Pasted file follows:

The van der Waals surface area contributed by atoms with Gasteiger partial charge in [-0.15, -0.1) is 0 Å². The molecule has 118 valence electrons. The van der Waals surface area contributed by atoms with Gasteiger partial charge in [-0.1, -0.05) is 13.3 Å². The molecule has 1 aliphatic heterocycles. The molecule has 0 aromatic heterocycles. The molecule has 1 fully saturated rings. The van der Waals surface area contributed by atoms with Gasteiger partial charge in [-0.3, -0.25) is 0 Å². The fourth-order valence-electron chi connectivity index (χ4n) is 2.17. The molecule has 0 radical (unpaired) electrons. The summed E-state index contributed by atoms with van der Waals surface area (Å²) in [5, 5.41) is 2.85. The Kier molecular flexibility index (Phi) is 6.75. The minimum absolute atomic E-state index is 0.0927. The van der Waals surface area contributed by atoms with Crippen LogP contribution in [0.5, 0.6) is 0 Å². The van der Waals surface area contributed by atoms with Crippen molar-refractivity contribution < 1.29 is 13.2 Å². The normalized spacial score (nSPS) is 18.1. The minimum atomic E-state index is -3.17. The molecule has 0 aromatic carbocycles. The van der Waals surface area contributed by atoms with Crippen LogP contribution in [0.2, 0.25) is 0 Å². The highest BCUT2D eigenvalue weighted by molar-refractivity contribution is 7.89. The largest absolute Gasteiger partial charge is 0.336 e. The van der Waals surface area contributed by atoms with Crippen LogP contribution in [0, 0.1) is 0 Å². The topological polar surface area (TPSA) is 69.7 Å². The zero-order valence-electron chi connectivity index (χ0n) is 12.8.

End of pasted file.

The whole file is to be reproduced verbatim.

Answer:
The van der Waals surface area contributed by atoms with Gasteiger partial charge in [-0.15, -0.1) is 0 Å². The molecule has 118 valence electrons. The van der Waals surface area contributed by atoms with Gasteiger partial charge in [-0.1, -0.05) is 13.3 Å². The molecule has 1 aliphatic heterocycles. The molecule has 0 aromatic heterocycles. The molecule has 1 fully saturated rings. The van der Waals surface area contributed by atoms with Gasteiger partial charge in [-0.3, -0.25) is 0 Å². The fourth-order valence-electron chi connectivity index (χ4n) is 2.17. The molecule has 0 radical (unpaired) electrons. The summed E-state index contributed by atoms with van der Waals surface area (Å²) in [5, 5.41) is 2.85. The Kier molecular flexibility index (Phi) is 6.75. The minimum absolute atomic E-state index is 0.0927. The van der Waals surface area contributed by atoms with Crippen LogP contribution in [0.5, 0.6) is 0 Å². The van der Waals surface area contributed by atoms with Crippen molar-refractivity contribution < 1.29 is 13.2 Å². The normalized spacial score (nSPS) is 18.1. The minimum atomic E-state index is -3.17. The molecule has 0 aromatic carbocycles. The van der Waals surface area contributed by atoms with Crippen LogP contribution in [0.2, 0.25) is 0 Å². The highest BCUT2D eigenvalue weighted by molar-refractivity contribution is 7.89. The largest absolute Gasteiger partial charge is 0.336 e. The van der Waals surface area contributed by atoms with Crippen LogP contribution in [0, 0.1) is 0 Å². The topological polar surface area (TPSA) is 69.7 Å². The zero-order valence-electron chi connectivity index (χ0n) is 12.8.